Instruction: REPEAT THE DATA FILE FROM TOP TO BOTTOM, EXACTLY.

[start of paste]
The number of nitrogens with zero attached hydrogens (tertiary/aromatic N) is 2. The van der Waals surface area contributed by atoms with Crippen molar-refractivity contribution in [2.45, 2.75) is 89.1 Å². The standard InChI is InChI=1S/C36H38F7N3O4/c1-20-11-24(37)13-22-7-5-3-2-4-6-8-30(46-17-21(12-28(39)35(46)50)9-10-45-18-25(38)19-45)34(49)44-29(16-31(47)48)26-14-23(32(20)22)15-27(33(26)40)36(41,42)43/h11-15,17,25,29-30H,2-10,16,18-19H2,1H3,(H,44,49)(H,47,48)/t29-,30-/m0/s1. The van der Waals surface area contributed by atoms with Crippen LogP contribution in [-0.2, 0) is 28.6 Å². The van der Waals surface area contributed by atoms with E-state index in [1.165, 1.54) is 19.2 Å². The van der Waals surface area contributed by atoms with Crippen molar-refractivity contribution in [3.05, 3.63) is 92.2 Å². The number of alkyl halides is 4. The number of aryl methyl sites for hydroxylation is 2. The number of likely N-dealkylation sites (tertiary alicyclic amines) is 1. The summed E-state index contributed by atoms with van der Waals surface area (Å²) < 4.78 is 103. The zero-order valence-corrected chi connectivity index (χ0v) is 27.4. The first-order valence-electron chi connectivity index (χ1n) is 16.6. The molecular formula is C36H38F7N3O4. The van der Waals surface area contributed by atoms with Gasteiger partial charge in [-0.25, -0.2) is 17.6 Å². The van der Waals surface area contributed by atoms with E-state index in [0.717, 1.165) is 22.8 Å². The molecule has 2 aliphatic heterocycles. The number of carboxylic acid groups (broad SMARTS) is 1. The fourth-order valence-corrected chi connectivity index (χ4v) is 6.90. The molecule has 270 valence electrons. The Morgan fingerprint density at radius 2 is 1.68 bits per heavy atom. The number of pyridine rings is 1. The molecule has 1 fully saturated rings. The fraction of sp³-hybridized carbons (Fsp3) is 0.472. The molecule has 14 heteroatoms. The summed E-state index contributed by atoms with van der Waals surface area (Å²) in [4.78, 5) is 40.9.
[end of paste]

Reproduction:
The number of nitrogens with zero attached hydrogens (tertiary/aromatic N) is 2. The van der Waals surface area contributed by atoms with Crippen molar-refractivity contribution in [2.45, 2.75) is 89.1 Å². The standard InChI is InChI=1S/C36H38F7N3O4/c1-20-11-24(37)13-22-7-5-3-2-4-6-8-30(46-17-21(12-28(39)35(46)50)9-10-45-18-25(38)19-45)34(49)44-29(16-31(47)48)26-14-23(32(20)22)15-27(33(26)40)36(41,42)43/h11-15,17,25,29-30H,2-10,16,18-19H2,1H3,(H,44,49)(H,47,48)/t29-,30-/m0/s1. The van der Waals surface area contributed by atoms with Crippen LogP contribution in [-0.2, 0) is 28.6 Å². The van der Waals surface area contributed by atoms with E-state index in [1.165, 1.54) is 19.2 Å². The van der Waals surface area contributed by atoms with Crippen molar-refractivity contribution in [3.05, 3.63) is 92.2 Å². The number of alkyl halides is 4. The number of aryl methyl sites for hydroxylation is 2. The number of likely N-dealkylation sites (tertiary alicyclic amines) is 1. The summed E-state index contributed by atoms with van der Waals surface area (Å²) < 4.78 is 103. The zero-order valence-corrected chi connectivity index (χ0v) is 27.4. The first-order valence-electron chi connectivity index (χ1n) is 16.6. The molecular formula is C36H38F7N3O4. The van der Waals surface area contributed by atoms with Gasteiger partial charge in [-0.25, -0.2) is 17.6 Å². The van der Waals surface area contributed by atoms with E-state index in [0.717, 1.165) is 22.8 Å². The molecule has 2 aliphatic heterocycles. The number of carboxylic acid groups (broad SMARTS) is 1. The fourth-order valence-corrected chi connectivity index (χ4v) is 6.90. The molecule has 270 valence electrons. The Morgan fingerprint density at radius 2 is 1.68 bits per heavy atom. The number of pyridine rings is 1. The molecule has 1 fully saturated rings. The fraction of sp³-hybridized carbons (Fsp3) is 0.472. The molecule has 14 heteroatoms. The summed E-state index contributed by atoms with van der Waals surface area (Å²) in [4.78, 5) is 40.9.